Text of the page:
Editor’s note: This article is by IBM Research Staff Member and Master Inventor Dr. Jeehwan Kim
Graphene holds incredible promise as a linchpin material for breakthroughs in numerous technologies, and my team at IBM’s Thomas J. Watson Research Center is working to make its potential a reality. Due to its incredible strength and supreme electrical, optical and mechanical properties, graphene – pure carbon functional at the thickness of one atom – has been touted as the next big thing in everything from high-frequency transistors and photo-detectors, to flexible electronics and biosensors. IBM is investing $3B over the next five years
towards initiatives such as this, which are building a bridge to a “post-silicon” era.
Part of what makes the material so promising is its strength relative to thickness. At only .3 to .4 nanometers thick (that’s 60,000 times thinner than a sheet of plastic wrap, or 1,000,000 times thinner than a strand of human hair), graphene is an astonishing 200 times stronger than steel. It is also the world’s most conductive material yet discovered, extraordinarily flexible and – as a single layer of carbon atoms – the first two-dimensional material.
Our groundbreaking approach, known as “graphene-based growth/transfer,” allows single-crystalline semiconductor film growth on graphene – rather than on expensive, single-crystalline wafers. The graphene serves as a “seed” for single-crystalline film growth, and because this film can be separated precisely from the graphene surface, the graphene can be reused for further growth. In principle, graphene has therefore been demonstrated as an infinitive source for growing these semiconductor materials, making the work an enormously cost-effective and reliable production method for single-crystalline films.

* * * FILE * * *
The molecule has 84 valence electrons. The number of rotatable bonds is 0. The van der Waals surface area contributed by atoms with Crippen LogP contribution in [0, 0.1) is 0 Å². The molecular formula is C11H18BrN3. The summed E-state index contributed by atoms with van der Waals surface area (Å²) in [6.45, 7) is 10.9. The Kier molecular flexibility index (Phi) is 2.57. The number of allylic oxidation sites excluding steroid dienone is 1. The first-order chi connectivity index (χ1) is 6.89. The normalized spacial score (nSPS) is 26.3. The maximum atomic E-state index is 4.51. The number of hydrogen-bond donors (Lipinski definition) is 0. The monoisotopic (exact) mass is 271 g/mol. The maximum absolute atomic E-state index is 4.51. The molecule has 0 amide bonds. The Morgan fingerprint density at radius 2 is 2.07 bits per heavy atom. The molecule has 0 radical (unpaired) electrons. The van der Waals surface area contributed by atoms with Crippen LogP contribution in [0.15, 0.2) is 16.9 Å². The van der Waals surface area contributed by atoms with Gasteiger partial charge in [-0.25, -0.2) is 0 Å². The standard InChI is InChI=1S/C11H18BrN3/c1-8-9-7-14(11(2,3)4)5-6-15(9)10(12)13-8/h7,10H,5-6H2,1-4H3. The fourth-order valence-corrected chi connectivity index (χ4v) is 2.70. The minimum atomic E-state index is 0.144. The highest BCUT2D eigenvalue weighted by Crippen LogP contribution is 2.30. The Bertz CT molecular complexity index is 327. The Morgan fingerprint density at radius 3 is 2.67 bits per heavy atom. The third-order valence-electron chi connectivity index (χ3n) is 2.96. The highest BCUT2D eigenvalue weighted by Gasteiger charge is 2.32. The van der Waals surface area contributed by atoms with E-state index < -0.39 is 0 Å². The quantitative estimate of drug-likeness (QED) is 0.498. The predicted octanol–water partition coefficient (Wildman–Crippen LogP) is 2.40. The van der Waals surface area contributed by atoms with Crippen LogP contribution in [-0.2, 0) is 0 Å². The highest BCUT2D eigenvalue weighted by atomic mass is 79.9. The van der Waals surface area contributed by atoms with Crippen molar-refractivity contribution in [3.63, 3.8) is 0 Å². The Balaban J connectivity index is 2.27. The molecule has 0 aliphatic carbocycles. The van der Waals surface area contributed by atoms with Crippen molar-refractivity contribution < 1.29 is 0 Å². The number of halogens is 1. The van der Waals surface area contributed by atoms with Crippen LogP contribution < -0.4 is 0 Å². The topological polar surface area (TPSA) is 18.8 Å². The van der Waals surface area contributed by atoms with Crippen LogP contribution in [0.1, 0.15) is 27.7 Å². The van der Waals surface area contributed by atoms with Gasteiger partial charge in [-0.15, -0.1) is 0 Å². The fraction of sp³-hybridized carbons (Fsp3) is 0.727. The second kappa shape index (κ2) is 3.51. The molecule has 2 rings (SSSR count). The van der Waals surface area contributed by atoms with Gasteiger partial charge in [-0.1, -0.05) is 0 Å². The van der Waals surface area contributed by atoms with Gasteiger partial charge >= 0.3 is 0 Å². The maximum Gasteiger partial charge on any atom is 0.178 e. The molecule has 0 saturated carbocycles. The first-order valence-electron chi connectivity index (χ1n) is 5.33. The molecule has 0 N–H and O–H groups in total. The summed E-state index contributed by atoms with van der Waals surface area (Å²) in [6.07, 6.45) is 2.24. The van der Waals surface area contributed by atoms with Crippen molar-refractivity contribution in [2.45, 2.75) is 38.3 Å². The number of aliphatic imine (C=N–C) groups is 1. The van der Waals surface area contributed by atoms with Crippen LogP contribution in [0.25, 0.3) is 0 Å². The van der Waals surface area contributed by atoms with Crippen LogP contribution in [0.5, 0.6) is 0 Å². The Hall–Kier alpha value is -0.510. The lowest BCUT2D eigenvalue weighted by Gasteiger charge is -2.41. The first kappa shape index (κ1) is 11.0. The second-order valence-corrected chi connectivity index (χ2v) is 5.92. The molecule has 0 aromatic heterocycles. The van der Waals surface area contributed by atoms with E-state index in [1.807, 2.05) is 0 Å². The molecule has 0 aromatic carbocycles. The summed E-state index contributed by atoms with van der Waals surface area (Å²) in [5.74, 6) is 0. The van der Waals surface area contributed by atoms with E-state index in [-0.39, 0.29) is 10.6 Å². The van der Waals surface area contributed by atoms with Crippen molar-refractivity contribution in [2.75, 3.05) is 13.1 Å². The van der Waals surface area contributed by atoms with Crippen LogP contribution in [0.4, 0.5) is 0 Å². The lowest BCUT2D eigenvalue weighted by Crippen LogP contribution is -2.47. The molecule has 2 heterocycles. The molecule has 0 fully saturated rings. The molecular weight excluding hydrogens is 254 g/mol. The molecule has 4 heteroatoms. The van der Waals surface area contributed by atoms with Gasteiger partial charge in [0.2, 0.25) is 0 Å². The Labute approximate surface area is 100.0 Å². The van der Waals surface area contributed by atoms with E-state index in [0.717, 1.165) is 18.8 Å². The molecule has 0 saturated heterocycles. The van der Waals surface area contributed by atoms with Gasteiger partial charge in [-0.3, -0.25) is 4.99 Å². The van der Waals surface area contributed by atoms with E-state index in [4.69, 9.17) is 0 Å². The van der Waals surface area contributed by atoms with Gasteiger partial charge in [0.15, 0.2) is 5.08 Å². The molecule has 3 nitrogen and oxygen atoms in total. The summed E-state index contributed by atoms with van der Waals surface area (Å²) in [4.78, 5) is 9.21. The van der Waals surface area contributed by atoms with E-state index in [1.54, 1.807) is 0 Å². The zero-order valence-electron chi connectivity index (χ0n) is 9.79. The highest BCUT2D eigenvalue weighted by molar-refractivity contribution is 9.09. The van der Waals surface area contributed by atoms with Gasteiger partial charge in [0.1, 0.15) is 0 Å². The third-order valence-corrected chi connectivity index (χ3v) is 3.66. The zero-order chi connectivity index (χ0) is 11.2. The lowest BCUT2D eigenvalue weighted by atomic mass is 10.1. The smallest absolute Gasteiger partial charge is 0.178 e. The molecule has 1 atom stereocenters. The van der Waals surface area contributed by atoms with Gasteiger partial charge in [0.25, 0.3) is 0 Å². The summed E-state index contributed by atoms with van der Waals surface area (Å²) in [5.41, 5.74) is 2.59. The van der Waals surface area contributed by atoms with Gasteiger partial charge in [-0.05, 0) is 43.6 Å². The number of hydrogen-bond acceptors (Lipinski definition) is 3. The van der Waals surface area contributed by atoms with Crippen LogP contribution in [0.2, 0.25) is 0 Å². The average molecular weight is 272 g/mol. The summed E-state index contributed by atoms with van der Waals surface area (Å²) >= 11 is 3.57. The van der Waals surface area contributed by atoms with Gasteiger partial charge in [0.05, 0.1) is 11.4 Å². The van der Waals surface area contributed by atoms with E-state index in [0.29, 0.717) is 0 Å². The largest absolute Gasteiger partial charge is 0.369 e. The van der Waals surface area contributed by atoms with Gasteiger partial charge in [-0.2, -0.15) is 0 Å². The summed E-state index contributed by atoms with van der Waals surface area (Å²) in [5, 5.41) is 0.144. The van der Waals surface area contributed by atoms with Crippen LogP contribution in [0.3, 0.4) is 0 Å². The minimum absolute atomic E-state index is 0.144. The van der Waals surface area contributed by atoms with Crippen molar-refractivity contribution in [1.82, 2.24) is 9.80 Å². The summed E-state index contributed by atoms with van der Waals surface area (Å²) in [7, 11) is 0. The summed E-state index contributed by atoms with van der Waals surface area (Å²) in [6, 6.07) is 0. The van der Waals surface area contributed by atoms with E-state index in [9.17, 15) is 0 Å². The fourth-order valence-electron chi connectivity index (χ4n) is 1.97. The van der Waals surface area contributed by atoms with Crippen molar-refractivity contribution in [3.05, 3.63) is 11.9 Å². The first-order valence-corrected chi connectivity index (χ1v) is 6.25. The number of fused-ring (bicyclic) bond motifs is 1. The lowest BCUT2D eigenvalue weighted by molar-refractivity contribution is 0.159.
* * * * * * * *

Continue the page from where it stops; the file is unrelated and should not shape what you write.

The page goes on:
Graphene’s periodic hexagonal crystal structure then allowed us to experiment with growing other semiconductor materials that demonstrate similar structural properties. Previously, production of single-crystalline semiconductor films required the use of ~1 millimeter-thick, single-crystalline wafer templates that were not reusable and were very expensive. For example, growth of a 4-inch, wafer-scale GaN (gallium nitride, a direct bandgap semiconductor) film would require a 4-inch SiC wafer – at the cost of some $3000. Now, graphene can be produced in a lab to replace the expensive SiC wafer.
Furthermore, the new growth technique is useful in that semiconductor devices can be deposited on graphene and released or transferred to a flexible substrate.
While we have demonstrated an important, present-day use for this material, the future of graphene as a standalone material is still bright. Uses for graphene are being developed for a number of electronics, and over the next five years, the material could be used as transparent electrodes for touch screen devices, rollable e-paper and foldable LEDs. In the near future, uses are being developed for large-area graphene in high-frequency transistors, logic transistors/thin-film transistors and beyond. Its high electronic mobility – the ability of charged particles to move through a medium in response to an electronic field – makes graphene a promising material.
Read Principle of direct van der Waals epitaxy of single-crystalline films on epitaxial graphene by Jeehwan Kim, Can Bayram, Hongsik Park, Cheng-Wei Cheng, Christos Dimitrakopoulos, John A. Ott, Kathleen B. Reuter, Stephen W. Bedell and Devendra K. Sadana